Beth Rowley plays Chichester’s Chichester Inn on Friday, October 19 at 8pm on the back of her new album, her first in a decade.
Ten years ago her debut Little Dreamer went top ten, gained a Brit nomination and sales in excess of 100,000. But in the aftermath, she fell out of love with the record industry.
She felt compromised both musically and stylistically, modelled in the label’s image as a mainstream contender.
The new album Gota Fría sees her take back control.
“It is the first album for ten years. There was an EP in the middle of the ten years and a couple of failed starts. I have had a few times when I thought I was ready with a collection of songs and then just one piece of the puzzle wasn’t right. So I thought I would wait.”
And then it happened: “I guess first and foremost it is about the songs, just to be able to have a collection of songs that you feel completely connected with and that are important to me.
“But it was also the team. I just needed to make sure I have got the right people around me and that I was able to make music that was sustainable.”
There were times she doubted it would happen: “With anybody who is working creatively, you sometimes think ‘It is never going to happen! I am being stupid for keeping going!’ In the ten years, there was a real rollercoaster, thinking should I carry on or just go and get a nine-to-five job. But I managed to carry on doing music things, singing sessions.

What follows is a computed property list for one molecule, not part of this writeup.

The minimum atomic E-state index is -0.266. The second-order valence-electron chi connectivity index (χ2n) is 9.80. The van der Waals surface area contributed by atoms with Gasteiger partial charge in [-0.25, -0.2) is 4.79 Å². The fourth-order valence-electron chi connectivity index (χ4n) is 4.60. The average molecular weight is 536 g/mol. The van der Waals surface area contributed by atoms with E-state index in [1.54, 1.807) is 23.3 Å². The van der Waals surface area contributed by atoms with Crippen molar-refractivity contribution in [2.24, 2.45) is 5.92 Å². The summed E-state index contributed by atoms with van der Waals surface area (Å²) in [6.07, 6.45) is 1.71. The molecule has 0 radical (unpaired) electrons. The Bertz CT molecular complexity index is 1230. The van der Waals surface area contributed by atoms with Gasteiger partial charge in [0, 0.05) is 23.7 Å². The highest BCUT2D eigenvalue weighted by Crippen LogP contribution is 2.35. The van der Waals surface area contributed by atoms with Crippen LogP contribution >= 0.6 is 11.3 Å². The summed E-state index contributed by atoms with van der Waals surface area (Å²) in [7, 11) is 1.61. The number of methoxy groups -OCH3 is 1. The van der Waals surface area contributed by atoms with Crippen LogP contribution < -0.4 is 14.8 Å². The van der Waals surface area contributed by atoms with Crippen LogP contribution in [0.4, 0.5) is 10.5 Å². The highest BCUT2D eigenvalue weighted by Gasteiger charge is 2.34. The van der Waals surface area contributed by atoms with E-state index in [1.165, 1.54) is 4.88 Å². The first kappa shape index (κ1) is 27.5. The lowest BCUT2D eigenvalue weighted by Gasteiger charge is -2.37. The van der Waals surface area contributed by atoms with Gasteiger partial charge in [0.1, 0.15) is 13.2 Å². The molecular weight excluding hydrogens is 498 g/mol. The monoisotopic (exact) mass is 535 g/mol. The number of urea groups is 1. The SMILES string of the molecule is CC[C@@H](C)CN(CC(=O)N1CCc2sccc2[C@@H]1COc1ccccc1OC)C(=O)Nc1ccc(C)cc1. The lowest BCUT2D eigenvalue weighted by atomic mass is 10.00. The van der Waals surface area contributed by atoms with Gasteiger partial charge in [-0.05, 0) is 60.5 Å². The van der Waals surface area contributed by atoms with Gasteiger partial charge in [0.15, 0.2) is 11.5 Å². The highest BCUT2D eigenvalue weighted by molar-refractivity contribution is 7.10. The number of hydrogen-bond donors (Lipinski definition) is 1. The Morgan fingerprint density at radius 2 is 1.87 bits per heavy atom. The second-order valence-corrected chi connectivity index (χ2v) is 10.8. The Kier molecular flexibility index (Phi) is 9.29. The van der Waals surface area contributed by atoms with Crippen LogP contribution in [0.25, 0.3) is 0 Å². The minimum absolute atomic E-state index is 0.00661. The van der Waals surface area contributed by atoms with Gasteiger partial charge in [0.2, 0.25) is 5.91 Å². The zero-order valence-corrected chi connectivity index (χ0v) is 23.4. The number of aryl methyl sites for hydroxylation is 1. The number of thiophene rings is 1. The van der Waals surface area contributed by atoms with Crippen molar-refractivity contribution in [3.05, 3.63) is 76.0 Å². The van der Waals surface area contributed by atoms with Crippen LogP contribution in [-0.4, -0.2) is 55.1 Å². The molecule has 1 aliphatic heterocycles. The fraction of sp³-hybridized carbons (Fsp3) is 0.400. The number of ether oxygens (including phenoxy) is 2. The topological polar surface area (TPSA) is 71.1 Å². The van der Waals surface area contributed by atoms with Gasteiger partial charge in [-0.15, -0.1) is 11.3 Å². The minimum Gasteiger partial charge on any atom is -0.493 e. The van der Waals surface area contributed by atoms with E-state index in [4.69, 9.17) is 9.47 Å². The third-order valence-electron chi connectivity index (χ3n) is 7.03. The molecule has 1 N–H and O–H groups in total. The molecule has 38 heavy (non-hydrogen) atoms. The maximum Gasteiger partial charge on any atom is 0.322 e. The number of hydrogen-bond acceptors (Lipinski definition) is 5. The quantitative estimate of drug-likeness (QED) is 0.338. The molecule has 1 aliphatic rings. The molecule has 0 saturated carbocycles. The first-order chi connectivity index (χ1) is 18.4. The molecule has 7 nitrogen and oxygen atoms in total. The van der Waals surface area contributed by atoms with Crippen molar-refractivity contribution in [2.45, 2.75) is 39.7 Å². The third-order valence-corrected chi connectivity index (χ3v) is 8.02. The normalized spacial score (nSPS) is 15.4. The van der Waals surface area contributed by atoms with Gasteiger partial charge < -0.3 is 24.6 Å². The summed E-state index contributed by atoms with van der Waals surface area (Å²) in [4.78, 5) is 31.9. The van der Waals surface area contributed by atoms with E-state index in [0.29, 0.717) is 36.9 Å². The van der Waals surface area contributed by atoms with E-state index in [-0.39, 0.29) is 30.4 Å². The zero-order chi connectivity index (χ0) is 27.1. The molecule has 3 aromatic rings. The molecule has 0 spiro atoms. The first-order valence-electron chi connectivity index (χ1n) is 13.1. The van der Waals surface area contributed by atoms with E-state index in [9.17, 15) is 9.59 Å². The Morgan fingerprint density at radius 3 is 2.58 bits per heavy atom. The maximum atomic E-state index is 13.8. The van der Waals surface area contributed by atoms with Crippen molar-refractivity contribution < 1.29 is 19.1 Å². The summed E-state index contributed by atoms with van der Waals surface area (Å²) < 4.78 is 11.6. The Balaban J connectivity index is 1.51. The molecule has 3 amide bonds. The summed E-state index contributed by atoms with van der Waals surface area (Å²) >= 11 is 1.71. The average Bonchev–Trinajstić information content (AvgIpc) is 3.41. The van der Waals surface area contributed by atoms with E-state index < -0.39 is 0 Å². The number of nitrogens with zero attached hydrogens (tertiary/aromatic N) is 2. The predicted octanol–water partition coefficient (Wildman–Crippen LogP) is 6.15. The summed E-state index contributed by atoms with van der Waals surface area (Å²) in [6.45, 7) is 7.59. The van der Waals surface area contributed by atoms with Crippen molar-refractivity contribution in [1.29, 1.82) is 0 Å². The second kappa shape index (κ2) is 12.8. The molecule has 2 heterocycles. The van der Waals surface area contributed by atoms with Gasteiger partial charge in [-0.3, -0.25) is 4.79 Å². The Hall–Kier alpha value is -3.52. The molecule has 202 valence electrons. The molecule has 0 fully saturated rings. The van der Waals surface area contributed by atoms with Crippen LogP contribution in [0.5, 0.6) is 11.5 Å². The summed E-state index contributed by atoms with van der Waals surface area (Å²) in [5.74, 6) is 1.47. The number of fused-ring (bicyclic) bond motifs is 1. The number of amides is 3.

“And I just knew I had to wait, that it would happen when it was ready.
“There were a few labels that were interested when I left Universal which was a couple of years after the first album came out. I stayed with them a couple of years and toured the album non-stop, so I was only without a label for eight years… which is still a long time.
“But I think I fell out of love with the whole music industry part of it. I had those dreams. I had the belief.
“It was having quite a romanticised idea of how it would work.
“But it was actually a constant tug of war between the industry finance side of things, the money side of things and being left to do what you love to do.
“In the beginning they were completely supportive and I think they were towards the end, but I felt the need and the pressure to bring out music that was successful. They wanted me to do the same thing as certain girl singers, and it was the old cliché about the record company having other ideas about what they see your potential as being.
“I felt quite uncomfortable. I knew it wasn’t for me.
“It is like it is your baby, and they just changed their minds. I didn’t enjoy it. I didn’t think that this was the life I wanted.
“I just wanted to stop and to enjoy life and to figure out what success means, and that was really what I was waiting for. And it took a while. But I just always knew that I wanted to get back to it.”
But yes, it is like completely starting again, Beth says: “Over the years this album has built up expectancy and pressure.
“This album had to be all the things that I wanted it to be which is why it has taken so long and because of that it took even longer.
“But in the end I was thinking I have just got to put it out otherwise it is never going to happen.”
And now the floodgates have opened. Beth is already working on the next album.
Tickets from the Chichester Inn.